Is Your Costing Software Implementation Destined to Fail?

Having led enterprise software implementations for several years, I’ve learned that the most critical implementation success factors are often those that are least discussed when planning an implementation.

Most software adoption journeys start with a question of feature matching business needs—which is, of course, a crucial question. But once a software contract has been signed, a significant lift takes place to successfully implement the software, the emphasis of which becomes hyper-focused on making it function properly and fundamentally ignores the process and cultural shift that needs to happen within an organization to maximize your software usage.

Organizations that don’t have a data-driven self-assessment of their organization’s strengths and weaknesses may be destined to fail at software implementation. That’s why the aPriori Professional Services Team developed a Cost Maturity Index (CMI).


The CMI is an assessment tool which combines decades of experience over hundreds of cost management software implementations, customer feedback, and in-depth industry research on the critical factors leading to a successful roll-out and continued success. Our tool measures an organization’s product cost management maturity across domains that directly impact success: charter, people, process and tools (each briefly described below).

Charter: Having a clearly defined charter that is supported by an executive sponsor is foundational to the success of an implementation. Best in class charters include a business case, problem statement, expected benefits, defined scope, and team roles and responsibilities.

People: Software is generally intended to increase efficiency and provide broader capability to the masses. Understanding the existing expertise within your organization and how it can be best leveraged to support a deployment is a key determinant of success and long term adoption.

Process: Business processes are key to achieving organizational objectives and ensuring consistency. Without an understanding of the existing process and a clearly defined impact plan to support a new technology churn and variation in outcomes are a certainty.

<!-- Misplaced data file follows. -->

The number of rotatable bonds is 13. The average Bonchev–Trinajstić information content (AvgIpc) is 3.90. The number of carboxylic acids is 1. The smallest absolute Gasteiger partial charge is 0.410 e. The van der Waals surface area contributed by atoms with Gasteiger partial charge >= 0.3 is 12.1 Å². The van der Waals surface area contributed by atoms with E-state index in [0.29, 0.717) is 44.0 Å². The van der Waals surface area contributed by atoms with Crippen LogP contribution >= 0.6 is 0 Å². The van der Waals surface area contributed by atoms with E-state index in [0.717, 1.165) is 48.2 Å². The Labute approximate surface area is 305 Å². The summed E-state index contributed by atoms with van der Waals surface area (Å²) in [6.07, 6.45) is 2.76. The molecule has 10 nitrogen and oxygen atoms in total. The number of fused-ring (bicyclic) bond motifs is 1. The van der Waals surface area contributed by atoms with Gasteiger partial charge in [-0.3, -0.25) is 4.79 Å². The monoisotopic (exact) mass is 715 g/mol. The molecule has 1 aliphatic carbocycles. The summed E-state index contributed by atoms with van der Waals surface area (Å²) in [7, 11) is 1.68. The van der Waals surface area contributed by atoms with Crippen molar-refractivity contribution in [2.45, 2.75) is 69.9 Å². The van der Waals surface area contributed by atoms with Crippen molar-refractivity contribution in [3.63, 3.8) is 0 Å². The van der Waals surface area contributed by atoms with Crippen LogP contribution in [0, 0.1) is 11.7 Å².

Tools: Today’s software generates and stores an unprecedented amount of data. Understanding how this data needs to be formatted, shared with the organization (or other tools) and ultimately used to drive business decisions is a key consideration and must be carefully planned.


Completing the CMI tool and analyzing the results, gives you an improved understanding of areas of strength and opportunity both in the absolute sense and in comparison to others in your industry.

When your scores are generated, you may notice that you aren’t quite where you thought you were. 

First, everyone, even the highest scoring companies, have areas for improvement. A holistic view of one company, for example, shows that they scored highest in the charter category. With a score of 5.0, ranking highest among the electronics industry, they saw tremendous success as a result of their executive level support.

Cost Maturity Index Results from a leader in electronics

What they lacked however, were the required attributes to succeed in the process category. Scoring a 2.0 in process, the CMI survey allowed them to expose an area of imperfection and realize a large margin of opportunity.


If you have a single person or small group focused on implementation, personal views and biases start to creep into your workflows. The CMI survey can be taken from an unlimited number of team members at your organization, providing you with a more holistic view of your organization’s strengths and weaknesses and removing the opportunity to skew analysis with personal viewpoints. 

A recent customer of ours had roughly 10 engineering managers across their organization complete the CMI evaluation. Once they compared all the responses, they were able to understand where there were pockets of excellence across different business areas. Later, when they were in a position to exploit these areas of excellence, they were able to benefit the enterprise as a whole.


Completing the CMI tool also facilitates a transparent and deliberate planning process for new and existing deployments.

Once the questionnaire is completed, we are available to review the results with every respondent, and work together to co-develop a plan that addresses the areas that were lower than desired.

With one customer, for example, this exercise highlighted that we didn’t have a level of executive sponsorship to fulfill their vision of a complete deployment within engineering. This customer had been very focused on creating the best technical solution for their teams, but hadn’t considered who would be required to drive the solution throughout the organization – not an uncommon oversight.

As a result of this exercise and follow up activity, they now have a very engaged executive level sponsor, are currently deployed throughout engineering, and experiencing an ROI beyond their initial target.


By understanding the maturity level within each of these categories and having clearly defined implementation objectives, one is able to create a tailored plan to not only drive technical success, but also ensure the desired long term value delivered back to the business.

If you’re interested in understanding your organization’s Cost Maturity and how you compare to your industry competitors, aPriori’s Cost Maturity index is a free tool available here.

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